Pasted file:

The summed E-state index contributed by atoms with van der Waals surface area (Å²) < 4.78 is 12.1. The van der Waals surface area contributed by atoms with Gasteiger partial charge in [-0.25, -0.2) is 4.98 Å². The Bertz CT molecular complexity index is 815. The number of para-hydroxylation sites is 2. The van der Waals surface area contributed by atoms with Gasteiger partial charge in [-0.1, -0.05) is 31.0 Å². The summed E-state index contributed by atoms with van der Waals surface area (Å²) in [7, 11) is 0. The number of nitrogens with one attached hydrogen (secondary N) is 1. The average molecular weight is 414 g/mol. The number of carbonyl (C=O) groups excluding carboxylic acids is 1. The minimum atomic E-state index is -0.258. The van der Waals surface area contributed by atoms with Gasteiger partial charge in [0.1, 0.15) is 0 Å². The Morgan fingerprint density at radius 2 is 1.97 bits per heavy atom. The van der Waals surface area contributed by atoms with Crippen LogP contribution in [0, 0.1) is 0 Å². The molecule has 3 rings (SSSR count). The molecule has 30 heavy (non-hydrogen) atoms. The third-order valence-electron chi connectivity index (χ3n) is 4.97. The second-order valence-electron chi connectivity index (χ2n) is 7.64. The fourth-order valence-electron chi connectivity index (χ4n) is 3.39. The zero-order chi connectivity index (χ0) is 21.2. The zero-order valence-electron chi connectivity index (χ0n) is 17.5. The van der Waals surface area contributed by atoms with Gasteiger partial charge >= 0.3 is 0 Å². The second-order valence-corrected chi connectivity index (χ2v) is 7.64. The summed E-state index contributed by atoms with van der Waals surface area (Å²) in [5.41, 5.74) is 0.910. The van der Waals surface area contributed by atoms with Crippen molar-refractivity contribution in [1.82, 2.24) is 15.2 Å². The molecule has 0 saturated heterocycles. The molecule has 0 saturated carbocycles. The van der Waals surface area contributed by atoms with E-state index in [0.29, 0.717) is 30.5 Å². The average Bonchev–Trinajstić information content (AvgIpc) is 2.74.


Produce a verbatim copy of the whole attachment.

The summed E-state index contributed by atoms with van der Waals surface area (Å²) < 4.78 is 12.1. The van der Waals surface area contributed by atoms with Gasteiger partial charge in [-0.25, -0.2) is 4.98 Å². The Bertz CT molecular complexity index is 815. The number of para-hydroxylation sites is 2. The van der Waals surface area contributed by atoms with Gasteiger partial charge in [-0.1, -0.05) is 31.0 Å². The summed E-state index contributed by atoms with van der Waals surface area (Å²) in [7, 11) is 0. The number of nitrogens with one attached hydrogen (secondary N) is 1. The average molecular weight is 414 g/mol. The number of carbonyl (C=O) groups excluding carboxylic acids is 1. The minimum atomic E-state index is -0.258. The van der Waals surface area contributed by atoms with Gasteiger partial charge in [0.1, 0.15) is 0 Å². The Morgan fingerprint density at radius 2 is 1.97 bits per heavy atom. The van der Waals surface area contributed by atoms with Crippen LogP contribution in [0, 0.1) is 0 Å². The molecule has 3 rings (SSSR count). The molecule has 30 heavy (non-hydrogen) atoms. The third-order valence-electron chi connectivity index (χ3n) is 4.97. The second-order valence-electron chi connectivity index (χ2n) is 7.64. The fourth-order valence-electron chi connectivity index (χ4n) is 3.39. The zero-order chi connectivity index (χ0) is 21.2. The zero-order valence-electron chi connectivity index (χ0n) is 17.5. The van der Waals surface area contributed by atoms with Gasteiger partial charge >= 0.3 is 0 Å². The second-order valence-corrected chi connectivity index (χ2v) is 7.64. The summed E-state index contributed by atoms with van der Waals surface area (Å²) in [5.41, 5.74) is 0.910. The van der Waals surface area contributed by atoms with Crippen molar-refractivity contribution in [1.82, 2.24) is 15.2 Å². The molecule has 0 saturated heterocycles. The molecule has 0 saturated carbocycles. The van der Waals surface area contributed by atoms with E-state index in [0.29, 0.717) is 30.5 Å². The average Bonchev–Trinajstić information content (AvgIpc) is 2.74.